class CounterPage extends StatelessWidget {
/// {@macro counter_page}
const CounterPage({super.key});
Widget build(BuildContext context) {
return BlocProvider(
create: (_) => CounterCubit(),
child: const CounterView(),

Counter Cubit

Let’s create lib/counter/cubit/counter_cubit.dart:

The CounterCubit class will expose two methods:

  • increment: adds 1 to the current state
  • decrement: subtracts 1 from the current state

The type of state the CounterCubit is managing is just an int and the initial state is 0.

import 'package:bloc/bloc.dart';
/// {@template counter_cubit}
/// A [Cubit] which manages an [int] as its state.
/// {@endtemplate}
class CounterCubit extends Cubit<int> {
/// {@macro counter_cubit}
CounterCubit() : super(0);
/// Add 1 to the current state.
void increment() => emit(state + 1);
/// Subtract 1 from the current state.
void decrement() => emit(state - 1);

Next, let’s take a look at the CounterView which will be responsible for consuming the state and interacting with the CounterCubit.

Counter View

Let’s create lib/counter/view/counter_view.dart:

The CounterView is responsible for rendering the current count and rendering two FloatingActionButtons to increment/decrement the counter.

import 'package:flutter/material.dart';
import 'package:flutter_bloc/flutter_bloc.dart';
import 'package:flutter_counter/counter/counter.dart';
/// {@template counter_view}
/// A [StatelessWidget] which reacts to the provided
/// [CounterCubit] state and notifies it in response to user input.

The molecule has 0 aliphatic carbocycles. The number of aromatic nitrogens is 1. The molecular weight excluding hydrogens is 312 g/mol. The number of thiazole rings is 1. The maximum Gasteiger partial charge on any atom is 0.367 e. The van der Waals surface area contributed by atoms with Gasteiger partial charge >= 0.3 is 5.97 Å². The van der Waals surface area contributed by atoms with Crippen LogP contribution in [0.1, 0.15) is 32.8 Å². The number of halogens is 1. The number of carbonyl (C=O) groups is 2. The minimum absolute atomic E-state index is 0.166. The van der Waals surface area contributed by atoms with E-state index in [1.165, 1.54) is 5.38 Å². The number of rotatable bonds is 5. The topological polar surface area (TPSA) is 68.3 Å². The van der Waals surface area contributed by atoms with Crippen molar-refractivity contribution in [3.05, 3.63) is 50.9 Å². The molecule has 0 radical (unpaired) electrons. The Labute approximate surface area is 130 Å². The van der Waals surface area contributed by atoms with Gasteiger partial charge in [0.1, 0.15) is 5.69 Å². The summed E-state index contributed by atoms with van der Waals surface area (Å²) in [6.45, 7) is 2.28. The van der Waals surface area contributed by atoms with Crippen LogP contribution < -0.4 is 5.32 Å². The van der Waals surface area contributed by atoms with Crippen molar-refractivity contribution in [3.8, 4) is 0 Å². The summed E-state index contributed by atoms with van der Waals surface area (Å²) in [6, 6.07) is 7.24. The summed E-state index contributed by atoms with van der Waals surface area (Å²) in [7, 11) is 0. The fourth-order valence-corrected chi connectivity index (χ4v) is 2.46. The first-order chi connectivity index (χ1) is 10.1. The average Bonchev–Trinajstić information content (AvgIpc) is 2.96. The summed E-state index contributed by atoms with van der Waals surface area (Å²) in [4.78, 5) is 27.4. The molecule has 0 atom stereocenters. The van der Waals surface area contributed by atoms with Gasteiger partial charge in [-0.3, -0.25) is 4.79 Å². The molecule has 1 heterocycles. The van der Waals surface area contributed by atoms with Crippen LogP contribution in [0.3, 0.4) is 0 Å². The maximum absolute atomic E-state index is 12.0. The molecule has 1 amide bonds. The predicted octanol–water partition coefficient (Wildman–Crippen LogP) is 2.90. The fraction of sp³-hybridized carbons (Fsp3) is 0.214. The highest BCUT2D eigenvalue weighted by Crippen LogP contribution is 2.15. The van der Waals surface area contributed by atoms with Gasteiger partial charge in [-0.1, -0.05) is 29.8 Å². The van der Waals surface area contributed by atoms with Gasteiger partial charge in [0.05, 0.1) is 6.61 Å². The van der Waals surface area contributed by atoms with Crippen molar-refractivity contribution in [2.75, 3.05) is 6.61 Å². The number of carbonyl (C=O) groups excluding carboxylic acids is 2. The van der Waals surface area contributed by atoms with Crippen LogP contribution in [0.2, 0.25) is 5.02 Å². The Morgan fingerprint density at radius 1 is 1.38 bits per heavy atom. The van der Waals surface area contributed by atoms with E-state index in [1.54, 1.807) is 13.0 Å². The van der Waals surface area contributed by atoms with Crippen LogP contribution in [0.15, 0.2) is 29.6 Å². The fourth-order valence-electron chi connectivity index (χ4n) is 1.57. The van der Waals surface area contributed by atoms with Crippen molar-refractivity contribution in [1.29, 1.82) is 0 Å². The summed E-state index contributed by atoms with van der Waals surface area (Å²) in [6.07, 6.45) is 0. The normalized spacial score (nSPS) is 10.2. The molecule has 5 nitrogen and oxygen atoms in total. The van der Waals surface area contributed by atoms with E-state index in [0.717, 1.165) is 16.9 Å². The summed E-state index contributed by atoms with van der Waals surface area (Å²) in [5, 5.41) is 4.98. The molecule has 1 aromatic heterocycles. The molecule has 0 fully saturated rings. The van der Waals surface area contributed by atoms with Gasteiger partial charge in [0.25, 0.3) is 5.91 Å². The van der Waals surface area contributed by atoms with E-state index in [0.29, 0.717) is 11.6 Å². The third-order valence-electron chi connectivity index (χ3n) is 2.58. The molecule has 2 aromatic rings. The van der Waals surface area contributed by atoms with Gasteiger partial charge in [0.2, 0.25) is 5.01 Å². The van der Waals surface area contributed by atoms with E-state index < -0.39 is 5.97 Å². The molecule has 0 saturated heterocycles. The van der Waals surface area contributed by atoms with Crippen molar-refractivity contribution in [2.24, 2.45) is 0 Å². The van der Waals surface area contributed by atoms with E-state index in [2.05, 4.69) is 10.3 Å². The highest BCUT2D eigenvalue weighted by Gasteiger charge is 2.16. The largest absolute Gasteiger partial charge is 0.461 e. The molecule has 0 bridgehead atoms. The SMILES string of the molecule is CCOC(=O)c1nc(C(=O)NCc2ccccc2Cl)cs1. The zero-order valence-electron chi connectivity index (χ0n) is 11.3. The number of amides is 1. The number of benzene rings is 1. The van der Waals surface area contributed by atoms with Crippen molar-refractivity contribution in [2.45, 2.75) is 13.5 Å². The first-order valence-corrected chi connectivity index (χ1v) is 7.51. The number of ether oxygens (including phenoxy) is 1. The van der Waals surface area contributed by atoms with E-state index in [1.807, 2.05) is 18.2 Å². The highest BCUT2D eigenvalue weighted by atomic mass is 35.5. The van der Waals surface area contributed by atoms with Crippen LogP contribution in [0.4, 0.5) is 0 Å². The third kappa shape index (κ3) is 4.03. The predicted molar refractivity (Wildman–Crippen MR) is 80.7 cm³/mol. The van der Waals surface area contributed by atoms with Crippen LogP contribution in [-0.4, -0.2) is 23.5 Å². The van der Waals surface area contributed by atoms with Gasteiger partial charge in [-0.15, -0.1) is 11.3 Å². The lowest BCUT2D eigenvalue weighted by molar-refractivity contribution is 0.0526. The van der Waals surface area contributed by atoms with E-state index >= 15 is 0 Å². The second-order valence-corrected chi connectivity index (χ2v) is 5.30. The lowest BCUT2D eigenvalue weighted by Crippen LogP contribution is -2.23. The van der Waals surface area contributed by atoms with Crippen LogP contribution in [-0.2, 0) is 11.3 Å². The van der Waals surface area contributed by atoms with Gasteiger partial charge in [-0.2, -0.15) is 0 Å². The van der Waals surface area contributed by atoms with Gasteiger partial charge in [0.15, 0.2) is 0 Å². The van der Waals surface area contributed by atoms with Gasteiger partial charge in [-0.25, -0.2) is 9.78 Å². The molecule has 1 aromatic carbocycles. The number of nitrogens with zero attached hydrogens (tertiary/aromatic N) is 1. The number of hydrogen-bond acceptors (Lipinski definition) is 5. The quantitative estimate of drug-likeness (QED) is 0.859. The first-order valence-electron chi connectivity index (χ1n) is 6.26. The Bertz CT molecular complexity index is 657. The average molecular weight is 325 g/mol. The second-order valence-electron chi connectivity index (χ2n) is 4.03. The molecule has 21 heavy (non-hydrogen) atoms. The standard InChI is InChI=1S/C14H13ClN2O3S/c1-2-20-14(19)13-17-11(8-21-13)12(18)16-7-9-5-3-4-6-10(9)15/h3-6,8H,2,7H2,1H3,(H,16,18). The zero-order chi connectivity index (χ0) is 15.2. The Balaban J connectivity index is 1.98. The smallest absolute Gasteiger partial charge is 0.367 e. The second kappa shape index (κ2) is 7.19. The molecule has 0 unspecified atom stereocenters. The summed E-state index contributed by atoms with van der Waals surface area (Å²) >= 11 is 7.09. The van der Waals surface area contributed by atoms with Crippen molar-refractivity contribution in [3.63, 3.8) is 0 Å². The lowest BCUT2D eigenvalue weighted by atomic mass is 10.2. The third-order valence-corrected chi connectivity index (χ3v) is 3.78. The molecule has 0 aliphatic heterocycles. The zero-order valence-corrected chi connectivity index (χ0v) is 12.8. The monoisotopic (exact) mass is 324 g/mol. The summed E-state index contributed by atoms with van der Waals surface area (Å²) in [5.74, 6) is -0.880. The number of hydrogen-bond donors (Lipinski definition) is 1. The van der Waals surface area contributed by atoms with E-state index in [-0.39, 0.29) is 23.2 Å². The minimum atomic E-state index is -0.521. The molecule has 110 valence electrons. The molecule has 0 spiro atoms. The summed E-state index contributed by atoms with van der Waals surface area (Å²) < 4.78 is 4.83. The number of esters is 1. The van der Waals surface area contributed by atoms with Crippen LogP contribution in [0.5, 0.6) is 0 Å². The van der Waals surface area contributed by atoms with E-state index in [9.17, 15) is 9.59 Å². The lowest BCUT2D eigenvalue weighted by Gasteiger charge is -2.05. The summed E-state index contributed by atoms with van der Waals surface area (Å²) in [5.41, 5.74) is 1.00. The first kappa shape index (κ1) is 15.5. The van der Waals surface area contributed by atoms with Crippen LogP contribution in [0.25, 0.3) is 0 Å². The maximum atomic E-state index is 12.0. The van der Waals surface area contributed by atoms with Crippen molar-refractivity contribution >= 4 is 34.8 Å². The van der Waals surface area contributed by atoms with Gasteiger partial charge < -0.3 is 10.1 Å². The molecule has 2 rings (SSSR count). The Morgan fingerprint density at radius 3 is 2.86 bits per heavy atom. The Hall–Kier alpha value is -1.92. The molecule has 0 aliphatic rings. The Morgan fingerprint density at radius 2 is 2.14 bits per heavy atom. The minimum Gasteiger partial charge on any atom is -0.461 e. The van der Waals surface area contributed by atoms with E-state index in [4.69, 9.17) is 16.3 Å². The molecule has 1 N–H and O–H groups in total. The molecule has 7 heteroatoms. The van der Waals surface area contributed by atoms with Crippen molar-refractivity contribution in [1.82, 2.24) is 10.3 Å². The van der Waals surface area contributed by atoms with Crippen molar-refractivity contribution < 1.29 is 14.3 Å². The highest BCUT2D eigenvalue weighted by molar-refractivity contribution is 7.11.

/// {@endtemplate}
class CounterView extends StatelessWidget {
/// {@macro counter_view}
const CounterView({super.key});
Widget build(BuildContext context) {
final textTheme = Theme.of(context).textTheme;
return Scaffold(
body: Center(
child: BlocBuilder<CounterCubit, int>(
builder: (context, state) {
return Text('$state', style: textTheme.displayMedium);
floatingActionButton: Column(
mainAxisAlignment: MainAxisAlignment.end,
crossAxisAlignment: CrossAxisAlignment.end,
children: <Widget>[
key: const Key('counterView_increment_floatingActionButton'),
child: const Icon(Icons.add),
onPressed: () =><CounterCubit>().increment(),
const SizedBox(height: 8),
key: const Key('counterView_decrement_floatingActionButton'),
child: const Icon(Icons.remove),
onPressed: () =><CounterCubit>().decrement(),

A BlocBuilder is used to wrap the Text widget in order to update the text any time the CounterCubit state changes. In addition,<CounterCubit>() is used to look-up the closest CounterCubit instance.


Create lib/counter/view/view.dart:

Add view.dart to export all public facing parts of counter view.

export 'counter_page.dart';
export 'counter_view.dart';

Let’s create lib/counter/counter.dart:

Add counter.dart to export all the public facing parts of the counter feature.

export 'cubit/counter_cubit.dart';
export 'view/view.dart';

That’s it! We’ve separated the presentation layer from the business logic layer. The CounterView has no idea what happens when a user presses a button; it just notifies the CounterCubit. Furthermore, the CounterCubit has no idea what is happening with the state (counter value); it’s simply emitting new states in response to the methods being called.

We can run our app with flutter run and can view it on our device or simulator/emulator.

The full source (including unit and widget tests) for this example can be found here.